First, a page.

UNT Art Path

A painting by the famous Renoir. A sculpture by National Medal of Arts honoree Jesús Moroles (’78). A dump truck filled with native Texas plants, making a statement about water conservation. Those are but three of the 36 artworks on UNT Art Path — a self-guided walking tour of art on campus. A color-coded, pocket-sized map now gives visitors the story behind the art.

“Artworks have been important elements of the university for many years,” says UNT Art Gallery Director Tracee W. Robertson (’94), who directed the project. “The tour introduces people to artworks or spaces they hadn’t noticed before and provides new information about favorite pieces.”

The two-part tour starts with artist Gerald Balciar’s bronze eagle, In High Places, outside the Hurley Administration Building. Visitors will see other eagle sculptures inside the building before heading out to the Library Mall and inside Willis Library, where Renoir’s painting hangs in the Rare Book Room.

The tour also highlights works of faculty, alumni and students — including two student oil paintings in the General Academic Building. Those student works were purchased in 2009 by the Art in Public Places Committee with a grant from Wells Fargo.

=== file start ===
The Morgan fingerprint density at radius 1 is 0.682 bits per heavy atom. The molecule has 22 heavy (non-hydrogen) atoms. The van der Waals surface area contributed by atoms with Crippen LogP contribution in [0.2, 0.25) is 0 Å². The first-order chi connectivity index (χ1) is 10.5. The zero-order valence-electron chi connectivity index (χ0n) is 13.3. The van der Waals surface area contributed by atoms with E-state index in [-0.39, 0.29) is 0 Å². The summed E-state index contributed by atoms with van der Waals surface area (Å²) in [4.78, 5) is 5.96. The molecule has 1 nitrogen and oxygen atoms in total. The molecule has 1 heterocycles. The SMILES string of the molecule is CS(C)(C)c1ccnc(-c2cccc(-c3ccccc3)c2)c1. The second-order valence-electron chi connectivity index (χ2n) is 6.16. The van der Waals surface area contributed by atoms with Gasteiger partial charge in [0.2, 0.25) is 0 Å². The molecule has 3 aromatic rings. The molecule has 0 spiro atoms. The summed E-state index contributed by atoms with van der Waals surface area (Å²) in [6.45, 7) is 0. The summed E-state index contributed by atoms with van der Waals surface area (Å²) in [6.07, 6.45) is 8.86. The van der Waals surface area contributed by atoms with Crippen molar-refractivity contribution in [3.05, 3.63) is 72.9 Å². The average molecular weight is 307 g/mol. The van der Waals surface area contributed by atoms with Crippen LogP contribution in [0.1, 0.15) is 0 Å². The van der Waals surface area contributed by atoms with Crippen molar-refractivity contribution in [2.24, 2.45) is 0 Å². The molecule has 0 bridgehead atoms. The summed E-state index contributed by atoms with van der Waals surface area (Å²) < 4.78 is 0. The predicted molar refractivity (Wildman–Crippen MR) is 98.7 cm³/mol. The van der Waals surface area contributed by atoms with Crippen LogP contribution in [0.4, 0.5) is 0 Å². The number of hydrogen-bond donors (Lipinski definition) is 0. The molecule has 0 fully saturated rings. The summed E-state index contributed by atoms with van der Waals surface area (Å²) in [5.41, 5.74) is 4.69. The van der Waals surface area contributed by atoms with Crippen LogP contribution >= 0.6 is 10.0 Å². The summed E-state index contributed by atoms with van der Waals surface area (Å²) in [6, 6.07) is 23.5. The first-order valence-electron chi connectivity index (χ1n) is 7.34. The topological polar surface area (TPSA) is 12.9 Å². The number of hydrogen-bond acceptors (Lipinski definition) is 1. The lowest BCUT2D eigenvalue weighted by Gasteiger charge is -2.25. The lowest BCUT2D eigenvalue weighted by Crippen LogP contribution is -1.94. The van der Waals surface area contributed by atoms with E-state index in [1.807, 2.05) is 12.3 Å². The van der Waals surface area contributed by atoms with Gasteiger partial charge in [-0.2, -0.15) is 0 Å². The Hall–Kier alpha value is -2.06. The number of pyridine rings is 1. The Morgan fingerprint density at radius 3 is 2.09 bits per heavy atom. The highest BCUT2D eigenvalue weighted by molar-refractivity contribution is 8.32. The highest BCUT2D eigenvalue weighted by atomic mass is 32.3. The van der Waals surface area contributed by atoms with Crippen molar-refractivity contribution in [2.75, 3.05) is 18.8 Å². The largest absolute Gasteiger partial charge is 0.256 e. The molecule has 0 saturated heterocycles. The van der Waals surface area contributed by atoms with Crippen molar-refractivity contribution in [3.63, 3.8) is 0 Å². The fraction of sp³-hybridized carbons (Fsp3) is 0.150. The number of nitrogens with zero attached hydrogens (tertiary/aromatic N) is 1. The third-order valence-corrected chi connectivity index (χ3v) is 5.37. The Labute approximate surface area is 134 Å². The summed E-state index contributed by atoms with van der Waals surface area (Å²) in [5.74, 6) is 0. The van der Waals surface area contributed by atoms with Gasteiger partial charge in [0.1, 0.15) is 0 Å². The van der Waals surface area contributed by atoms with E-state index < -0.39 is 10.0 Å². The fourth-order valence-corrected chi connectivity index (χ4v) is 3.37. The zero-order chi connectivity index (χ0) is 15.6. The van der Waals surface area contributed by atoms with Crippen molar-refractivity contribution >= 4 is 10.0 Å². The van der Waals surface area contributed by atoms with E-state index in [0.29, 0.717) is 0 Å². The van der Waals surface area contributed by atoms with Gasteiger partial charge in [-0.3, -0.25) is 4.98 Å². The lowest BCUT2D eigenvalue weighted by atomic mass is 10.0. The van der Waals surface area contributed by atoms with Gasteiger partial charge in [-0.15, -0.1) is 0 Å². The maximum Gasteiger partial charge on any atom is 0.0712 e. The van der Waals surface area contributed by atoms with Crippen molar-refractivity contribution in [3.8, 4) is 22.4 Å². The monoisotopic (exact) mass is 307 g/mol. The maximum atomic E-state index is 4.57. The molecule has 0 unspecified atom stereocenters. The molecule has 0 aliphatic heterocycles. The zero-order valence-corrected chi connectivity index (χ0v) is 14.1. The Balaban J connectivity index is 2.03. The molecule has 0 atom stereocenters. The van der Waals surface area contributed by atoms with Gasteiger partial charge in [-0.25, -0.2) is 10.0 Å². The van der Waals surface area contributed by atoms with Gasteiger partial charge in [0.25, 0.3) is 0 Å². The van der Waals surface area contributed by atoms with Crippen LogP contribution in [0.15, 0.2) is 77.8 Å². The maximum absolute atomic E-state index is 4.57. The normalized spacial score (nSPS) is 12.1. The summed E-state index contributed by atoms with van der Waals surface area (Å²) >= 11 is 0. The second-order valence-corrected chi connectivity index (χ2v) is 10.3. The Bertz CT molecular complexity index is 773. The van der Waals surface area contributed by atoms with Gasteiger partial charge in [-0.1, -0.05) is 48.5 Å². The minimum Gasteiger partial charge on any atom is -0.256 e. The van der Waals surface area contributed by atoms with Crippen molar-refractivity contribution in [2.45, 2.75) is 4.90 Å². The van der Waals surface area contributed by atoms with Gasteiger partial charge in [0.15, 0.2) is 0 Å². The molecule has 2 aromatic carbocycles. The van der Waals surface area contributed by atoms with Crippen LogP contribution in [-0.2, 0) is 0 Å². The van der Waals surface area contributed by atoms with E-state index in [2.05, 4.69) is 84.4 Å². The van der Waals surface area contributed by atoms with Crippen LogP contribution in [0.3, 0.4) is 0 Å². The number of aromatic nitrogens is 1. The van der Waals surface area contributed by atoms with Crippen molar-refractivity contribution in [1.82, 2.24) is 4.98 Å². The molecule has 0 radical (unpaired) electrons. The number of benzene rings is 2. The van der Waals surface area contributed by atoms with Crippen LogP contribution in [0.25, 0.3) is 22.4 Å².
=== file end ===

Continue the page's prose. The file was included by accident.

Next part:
Other works include well-known artist Daniel Bozhkov’s Rainmakers’ Workshop, a rainwater catchment system. The piece, created in conjunction with the UNT WaterWays conference, features a dump truck filled with native Texas plants irrigated with water runoff from the Art Building’s roof.

In all, the first leg of the tour includes 26 pieces in eight buildings. The final piece on this part of the tour is artist Francoise Grossen’s large knotted sculpture, Tensile Ten, a wall hanging in the University Union.

A 15-minute walk takes visitors to the second part of the tour, where they will see Diamondback Ruin Totem by Moroles outside Gateway Center, three bronze sculptures outside Mozart Square and a sculpture, painted portraits and stained-glass light sconces inside the Murchison Performing Arts Center.

“Individually, the works on the tour mark milestones, such as the university centennial; they honor faculty contributions and student accomplishments; and they make statements about contemporary life,” Robertson says. “Together, they tell part of the story of UNT.”

Works on the tour have been acquired through donations, student projects, purchases and commissions. The Art in Public Places program was initiated in 2009 to integrate new artworks into the campus environment.

You can pick up UNT Art Path brochures in the University Union Information Center, the Office of the Dean in the Art Building, UNT on the Square and the Alumni Center at Gateway Center. Docent-led tours are available by appointment. For information, contact Robertson or Eva James Toia, development director for the College of Visual Arts and Design, at 940-565-4001 or cvad@unt.edu.

Those who contributed to the UNT Art Path project are Robertson; Katherine Stewart, an undergraduate art history student who conducted the research on the artworks; Victoria DeCuir (’97, ’05 M.A.), assistant director of exhibitions and collections at the UNT Art Gallery; and designer Karen SG Milnes. The Art Path tour will be updated as new works are added and iconic spaces are created on campus through the Art in Public Places program.

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